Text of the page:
Walmart is breaking into India's massive and growing consumer market, spending $16 billion for a controlling stake in the online retailer Flipkart, whose delivery drivers, with their motorcycles and oversized backpacks, have become ubiquitous across the nation of 1.3 billion people.
Online sales in India have exploded in recent years, totaling $19.6 billion last year, according to a Forrester report. Those sales are expected to grow far larger in 2018. Both Walmart and Amazon have pushed hard to catch up to Flipkart and to be the first major U.S. retailer to establish a substantial foothold in the country.
Flipkart's supply chain arm, eKart, serves more than 800 cities and makes 500,000 deliveries daily. Online sales totaled $19.6 billion in India in 2017, according to a Forrester report, and are expected to grow even larger this year. The International Monetary Fund has also projected that India's economy will grow 7.4 percent this year.
Walmart will own approximately 77 percent of Flipkart. The rest will held by some of its existing shareholders, including co-founder Binny Bansal, a former Amazon employee. Other stakeholders include Tencent Holdings, Tiger Global Management and Microsoft Corp.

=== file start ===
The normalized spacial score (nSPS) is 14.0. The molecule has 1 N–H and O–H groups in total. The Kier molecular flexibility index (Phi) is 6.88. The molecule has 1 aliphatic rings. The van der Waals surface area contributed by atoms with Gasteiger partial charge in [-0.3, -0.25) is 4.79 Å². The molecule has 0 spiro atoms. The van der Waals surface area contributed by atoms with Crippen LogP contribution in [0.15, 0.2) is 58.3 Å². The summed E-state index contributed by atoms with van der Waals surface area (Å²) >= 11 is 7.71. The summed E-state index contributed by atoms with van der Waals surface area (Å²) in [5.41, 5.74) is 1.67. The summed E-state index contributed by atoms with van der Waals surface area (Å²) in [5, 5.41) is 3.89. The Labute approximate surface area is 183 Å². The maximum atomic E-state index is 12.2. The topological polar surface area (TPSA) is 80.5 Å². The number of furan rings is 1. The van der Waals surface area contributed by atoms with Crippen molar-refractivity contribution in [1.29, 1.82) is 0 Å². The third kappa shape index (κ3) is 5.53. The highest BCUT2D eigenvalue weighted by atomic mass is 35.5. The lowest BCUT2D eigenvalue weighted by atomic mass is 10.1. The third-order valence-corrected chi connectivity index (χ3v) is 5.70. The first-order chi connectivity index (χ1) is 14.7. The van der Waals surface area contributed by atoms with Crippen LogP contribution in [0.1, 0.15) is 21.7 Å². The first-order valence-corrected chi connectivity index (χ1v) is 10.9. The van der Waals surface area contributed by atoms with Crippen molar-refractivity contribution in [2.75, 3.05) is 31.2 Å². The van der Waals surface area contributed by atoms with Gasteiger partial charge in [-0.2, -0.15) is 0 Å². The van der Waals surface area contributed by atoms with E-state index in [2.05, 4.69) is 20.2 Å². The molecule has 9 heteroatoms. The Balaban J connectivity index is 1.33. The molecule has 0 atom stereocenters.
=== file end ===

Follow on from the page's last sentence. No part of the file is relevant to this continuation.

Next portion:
"India is one of the most attractive retail markets in the world, given its size and growth rate, and our investment is an opportunity to partner with the company that is leading transformation of eCommerce in the market," said Walmart CEO Doug McMillon in a company release.
Walmart's business in India had previously been focused on small businesses. The company's India division owns and operates 20 Best Price stores, a membership-based wholesale operator.
Based in the city of Bangalore, Flipkart was founded in 2007 by two former Amazon employees, Sachin Bansal and Binny Bansal. The two men are not related.
Walmart has aggressively pushed into online sales in the U.S. to fend off Amazon. In China, where more than 700 million people are online, it has had a tough time competing with local players like Alibaba Group Holding Ltd. Walmart, which opened its first store in China in 1996 and has just over 400 stores, has also signed a strategic alliance with Alibaba's rival JD.com to help expand delivery services.
The head of Japanese technology company SoftBank Group Corp. said it had reached a deal to sell its Flipkart stake to Walmart. Softbank founder and CEO Masayoshi Son mentioned the agreement while discussing the company's quarterly results early Wednesday, but did not provide details.
The transaction is expected to close later this year.
Shares of Walmart Inc. dropped more than 4 percent before the opening bell.